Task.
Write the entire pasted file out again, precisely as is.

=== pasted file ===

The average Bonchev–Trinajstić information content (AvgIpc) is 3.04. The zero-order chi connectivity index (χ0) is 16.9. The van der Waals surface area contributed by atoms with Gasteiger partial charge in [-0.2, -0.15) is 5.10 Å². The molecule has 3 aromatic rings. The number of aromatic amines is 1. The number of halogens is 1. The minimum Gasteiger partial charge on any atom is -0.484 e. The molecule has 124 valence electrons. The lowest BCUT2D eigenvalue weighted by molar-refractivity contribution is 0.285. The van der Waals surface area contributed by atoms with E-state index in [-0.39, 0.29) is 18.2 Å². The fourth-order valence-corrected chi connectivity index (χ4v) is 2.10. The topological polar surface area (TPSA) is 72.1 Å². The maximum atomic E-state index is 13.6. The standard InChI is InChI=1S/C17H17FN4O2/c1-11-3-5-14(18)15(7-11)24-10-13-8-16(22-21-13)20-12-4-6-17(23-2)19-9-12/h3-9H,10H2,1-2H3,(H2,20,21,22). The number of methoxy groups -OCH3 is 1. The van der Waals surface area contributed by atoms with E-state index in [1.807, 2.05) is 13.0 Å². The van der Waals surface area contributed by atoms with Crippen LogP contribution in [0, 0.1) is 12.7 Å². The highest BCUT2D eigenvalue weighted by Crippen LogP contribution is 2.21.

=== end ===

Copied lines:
The average Bonchev–Trinajstić information content (AvgIpc) is 3.04. The zero-order chi connectivity index (χ0) is 16.9. The van der Waals surface area contributed by atoms with Gasteiger partial charge in [-0.2, -0.15) is 5.10 Å². The molecule has 3 aromatic rings. The number of aromatic amines is 1. The number of halogens is 1. The minimum Gasteiger partial charge on any atom is -0.484 e. The molecule has 124 valence electrons. The lowest BCUT2D eigenvalue weighted by molar-refractivity contribution is 0.285. The van der Waals surface area contributed by atoms with E-state index in [-0.39, 0.29) is 18.2 Å². The fourth-order valence-corrected chi connectivity index (χ4v) is 2.10. The topological polar surface area (TPSA) is 72.1 Å². The maximum atomic E-state index is 13.6. The standard InChI is InChI=1S/C17H17FN4O2/c1-11-3-5-14(18)15(7-11)24-10-13-8-16(22-21-13)20-12-4-6-17(23-2)19-9-12/h3-9H,10H2,1-2H3,(H2,20,21,22). The number of methoxy groups -OCH3 is 1. The van der Waals surface area contributed by atoms with E-state index in [1.807, 2.05) is 13.0 Å². The van der Waals surface area contributed by atoms with Crippen LogP contribution in [0, 0.1) is 12.7 Å². The highest BCUT2D eigenvalue weighted by Crippen LogP contribution is 2.21.